Tymoshenko is quite a different breed of politician -- a fiery speaker and a shrewdly manipulative populist, an avowed admirer of Eva Peron who seems to believe more in the force of her own theatrics than in the niceties of democratic give-and-take. (One of her close advisors was fired when he refused to go along with her party's policy of using noisemakers to drown out opponents in parliament.) "She has never really been a democratic figure," says Marples. "She's a real politician with tremendous possibility. And yet it's very hard to say what she really stands for. I can't really say what she'd do if she were president."

Her supporters insist, for one thing, that she'd clean up the business world. During her brief tenure as prime minister under Yushchenko she did succeed in reining in some of the egregiously corrupt practices of the country's vital gas industry. She's also declared herself in favor of renationalizing many of the industries that were chaotically privatized during the rough-and-tumble 1990s (though she tends to get vague on the details).

And yet this is the same woman who's known, at other times, to have created opaque structures that funneled profits from the lucrative energy sector to her cronies. During the privatization battles of the 1990s, Tymoshenko formed a close alliance with Pavel Lazarenko, who was later convicted of money-laundering in a U.S. court. At one point, thanks to her gas-related maneuverings, she may have controlled as much as 20 percent of the country's gross national product (as estimated by one American journalist).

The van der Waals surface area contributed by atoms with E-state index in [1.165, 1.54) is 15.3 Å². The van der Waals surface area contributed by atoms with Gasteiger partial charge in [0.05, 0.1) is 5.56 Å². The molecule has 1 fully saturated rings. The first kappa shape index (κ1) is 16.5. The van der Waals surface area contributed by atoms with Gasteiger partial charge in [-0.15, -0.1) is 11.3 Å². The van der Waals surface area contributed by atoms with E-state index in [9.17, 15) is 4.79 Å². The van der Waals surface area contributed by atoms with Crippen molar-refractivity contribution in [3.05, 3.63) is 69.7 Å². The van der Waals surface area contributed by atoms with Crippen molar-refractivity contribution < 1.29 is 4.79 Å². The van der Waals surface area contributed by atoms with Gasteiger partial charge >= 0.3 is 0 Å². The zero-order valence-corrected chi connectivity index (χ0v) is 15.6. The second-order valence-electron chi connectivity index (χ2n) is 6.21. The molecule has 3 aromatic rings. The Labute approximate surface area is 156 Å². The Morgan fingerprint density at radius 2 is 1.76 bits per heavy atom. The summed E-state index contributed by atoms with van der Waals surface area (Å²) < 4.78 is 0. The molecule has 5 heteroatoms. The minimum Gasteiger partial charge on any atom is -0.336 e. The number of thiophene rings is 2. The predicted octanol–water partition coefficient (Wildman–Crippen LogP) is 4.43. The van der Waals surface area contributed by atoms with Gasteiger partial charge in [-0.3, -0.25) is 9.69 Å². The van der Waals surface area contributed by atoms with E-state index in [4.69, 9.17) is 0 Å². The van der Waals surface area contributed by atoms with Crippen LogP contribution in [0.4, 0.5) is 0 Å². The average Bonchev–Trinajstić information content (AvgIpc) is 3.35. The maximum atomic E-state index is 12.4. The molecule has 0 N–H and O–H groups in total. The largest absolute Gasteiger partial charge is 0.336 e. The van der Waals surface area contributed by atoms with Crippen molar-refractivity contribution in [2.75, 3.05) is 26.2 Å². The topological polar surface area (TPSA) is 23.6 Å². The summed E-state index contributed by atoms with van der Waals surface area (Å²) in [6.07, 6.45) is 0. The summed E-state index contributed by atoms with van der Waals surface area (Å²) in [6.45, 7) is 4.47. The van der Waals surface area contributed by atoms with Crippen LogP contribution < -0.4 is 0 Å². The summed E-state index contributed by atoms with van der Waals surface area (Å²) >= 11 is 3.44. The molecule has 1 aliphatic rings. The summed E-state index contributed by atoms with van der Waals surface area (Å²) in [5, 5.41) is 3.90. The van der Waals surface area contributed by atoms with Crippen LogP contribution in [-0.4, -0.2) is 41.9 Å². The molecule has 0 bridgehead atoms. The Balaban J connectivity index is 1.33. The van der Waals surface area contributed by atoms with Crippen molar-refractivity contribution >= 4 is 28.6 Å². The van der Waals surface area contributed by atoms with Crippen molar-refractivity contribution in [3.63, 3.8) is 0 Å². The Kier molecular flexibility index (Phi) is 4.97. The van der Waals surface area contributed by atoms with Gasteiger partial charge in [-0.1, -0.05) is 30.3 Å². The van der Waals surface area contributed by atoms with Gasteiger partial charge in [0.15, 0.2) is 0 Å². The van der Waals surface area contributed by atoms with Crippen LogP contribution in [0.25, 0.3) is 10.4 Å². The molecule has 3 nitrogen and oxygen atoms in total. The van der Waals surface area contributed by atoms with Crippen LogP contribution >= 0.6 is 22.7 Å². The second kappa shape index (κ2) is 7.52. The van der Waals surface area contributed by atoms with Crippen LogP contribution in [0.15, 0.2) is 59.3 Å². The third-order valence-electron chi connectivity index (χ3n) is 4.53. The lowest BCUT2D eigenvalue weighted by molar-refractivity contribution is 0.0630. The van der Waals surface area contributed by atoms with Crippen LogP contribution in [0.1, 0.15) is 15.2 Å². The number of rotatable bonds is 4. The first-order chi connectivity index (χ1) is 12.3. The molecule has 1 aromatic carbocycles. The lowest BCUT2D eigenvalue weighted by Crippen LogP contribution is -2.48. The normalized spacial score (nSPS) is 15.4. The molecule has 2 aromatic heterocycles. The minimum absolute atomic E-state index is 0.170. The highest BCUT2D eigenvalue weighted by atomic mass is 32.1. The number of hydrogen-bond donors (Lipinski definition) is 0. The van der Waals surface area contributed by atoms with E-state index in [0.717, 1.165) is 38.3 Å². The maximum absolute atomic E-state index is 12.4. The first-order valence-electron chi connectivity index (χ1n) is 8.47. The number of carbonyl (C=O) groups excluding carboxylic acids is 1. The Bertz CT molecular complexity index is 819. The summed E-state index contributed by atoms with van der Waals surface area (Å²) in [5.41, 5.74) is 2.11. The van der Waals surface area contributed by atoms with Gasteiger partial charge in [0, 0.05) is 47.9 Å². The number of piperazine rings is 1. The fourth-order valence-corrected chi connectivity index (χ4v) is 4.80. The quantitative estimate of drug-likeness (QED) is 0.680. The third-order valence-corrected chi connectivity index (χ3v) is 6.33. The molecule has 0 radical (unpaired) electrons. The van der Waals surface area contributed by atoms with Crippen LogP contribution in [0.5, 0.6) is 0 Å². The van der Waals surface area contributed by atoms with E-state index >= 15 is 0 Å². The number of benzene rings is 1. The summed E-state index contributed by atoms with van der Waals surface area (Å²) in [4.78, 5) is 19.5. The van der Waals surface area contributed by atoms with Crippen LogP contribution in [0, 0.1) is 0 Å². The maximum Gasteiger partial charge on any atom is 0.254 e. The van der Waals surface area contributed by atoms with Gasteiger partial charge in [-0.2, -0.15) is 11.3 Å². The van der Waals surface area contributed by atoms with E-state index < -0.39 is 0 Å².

So would she have taken Ukraine in a fundamentally different direction than Yanukovych had she won? It's hard to say. European integration is a long-term rather than immediate goal for Ukraine no matter who's president; France and Germany have made it clear that there's little readiness to find room within the European Union for a newcomer as enormous as Ukraine any time soon. The same goes for NATO, which is still struggling to absorb the new members from Eastern Europe it accepted during its last round of enlargement. A number of powerful factors -- and not only the country's continued dependence on Russian natural gas -- would be nudging Ukraine toward a closer relationship with Moscow at this point regardless of who commands the political heights in Kiev. That, presumably, is why Tymoshenko began pursuing an openly conciliatory policy toward Russia in recent years -- even while Yanukovych was giving lip service to notions of "reform" and "closeness to Europe."